Social responsibility and the corporate context
There’s a restless, unending struggle to define a “good” business. Is it about balancing the needs of stakeholders or generating social change?
Milton Friedman’s famous 1970 New York Times Magazine piece posited that profits alone sit at the core of a company’s responsibility. In a free society, Friedman wrote, “there is one and only one social responsibility of business — to use its resources and engage in activities designed to increase its profits so long as it stays within the rules of the game.’”
To this day, his position remains challenged, with his more benevolent critics saying that he was only partially right. As Henry Ford said, “A business that makes nothing but money is a poor business.” Businesses need to pay attention to all stakeholders, not just the investors — and this includes focusing on the good of society.
That said, Friedman is right that profits are vital. Profits are to a business like red blood cells are to the human body. If I did not have any, I’d die. But as I write this, I’m not focusing on producing red blood cells. They’re a product of my entire biological system. I cannot focus on producing red blood cells. I can only live a healthy and meaningful life. Everything else follows from that. A firm cannot survive without profits, but it cannot actually focus on producing profits per se. Firms need a higher aim, a transcendent goal in order to be sustainably viable.
To capture this idea, businesses craft mission statements that go beyond beating quarterly numbers. Here are some examples: “A world that works better” (GE). “Whole Foods, Whole People, Whole Planet” (Whole Foods). “To contribute to progress in mobility” (Michelin). “Build the best product, cause no unnecessary harm, use business to inspire…” (Patagonia).
All of these mission statements indicate the “something extra” that each company aims for. With any business, such goals need to be identified and ranked before the heat of the competition begins. It’s a bit like your own life: Successful people set their priorities before life gets busy. Moreover, it’s important not to remove the higher aim of the business from the actual work it undertakes. The two must fit. If they are too far-flung, the aim seems arbitrary and irrelevant. The company looks like it’s paying lip service to an aim it doesn’t actually embrace.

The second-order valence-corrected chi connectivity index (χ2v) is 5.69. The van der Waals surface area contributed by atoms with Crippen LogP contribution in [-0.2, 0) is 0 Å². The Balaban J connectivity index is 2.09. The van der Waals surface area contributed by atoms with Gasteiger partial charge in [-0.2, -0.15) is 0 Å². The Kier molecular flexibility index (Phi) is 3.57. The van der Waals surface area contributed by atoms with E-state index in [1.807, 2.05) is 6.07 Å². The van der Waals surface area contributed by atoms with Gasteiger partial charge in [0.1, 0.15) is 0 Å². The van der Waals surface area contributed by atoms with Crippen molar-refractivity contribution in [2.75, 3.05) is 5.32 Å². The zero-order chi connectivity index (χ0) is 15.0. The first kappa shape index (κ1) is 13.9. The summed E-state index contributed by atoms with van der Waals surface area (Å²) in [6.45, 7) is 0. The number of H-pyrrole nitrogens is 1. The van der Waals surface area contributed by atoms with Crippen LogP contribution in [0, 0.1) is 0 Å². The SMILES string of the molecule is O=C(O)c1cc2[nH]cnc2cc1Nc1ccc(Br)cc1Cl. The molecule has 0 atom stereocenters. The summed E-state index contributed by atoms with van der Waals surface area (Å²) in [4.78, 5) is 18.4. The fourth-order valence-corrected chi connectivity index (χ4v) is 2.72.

One aim that every company can embrace is excellence of work. Through our work, we not only make more, but we become more fulfilled, more fully human. When we produce goods that are truly good, when we provide services that truly serve, we not only make a profit, but we add lasting value and true progress. Pride in our work, as a company, leads to logical and key objectives that we should pursue: creativity, expertise, human virtue, quality, high and rising wages and, yes, profitability. Built on this perspective, I suggest that businesses adopt three hierarchical objectives: It has to be creating, supporting and rewarding.
Creating: A business is creating when people work together to pursue a common good by giving life to an idea, product or service. This positive transcendence is violated when the idea, product, or service destroys life — literally (e.g., suicide machines, deadly drugs, etc.), spiritually (e.g. addictive substances, pornography, etc.), or environmentally (e.g. exploiting natural resources, polluting practices, etc.) for individuals or cultures.
Supporting: A business is supporting when it effectively fulfills legitimate customer needs at a competitive price. Business has to be inherently other-directed to receive the support of its clients. This creates a kind of mutual support: the business fulfills the customers’ legitimate need for a solution and the client fulfills the business’ reasonable need for income.
Rewarding: A business is rewarding to its employees and owners — psychologically and physically — when it generates enough profit to sustain a reasonable system of financial rewards (high and rising wages, shareholder return). This is important for attracting and motivating good employees — and incentivizing its investors.
What’s true in human relationships is true in business relationships. When the good of the person comes first, overall results improve. This focus must become the underlying attitude or guide, shaping decisions, policies and practices. Once this forms the foundation of your professional and personal ethic, your business and everything else in your life will flourish. A “good” business might focus on profit or social change or stakeholders, but a great business is one that creates, supports and rewards!
ANDREAS WIDMER is an author, former Swiss Guard, and the director of entrepreneurship programs at the Catholic University of America’s School of Business.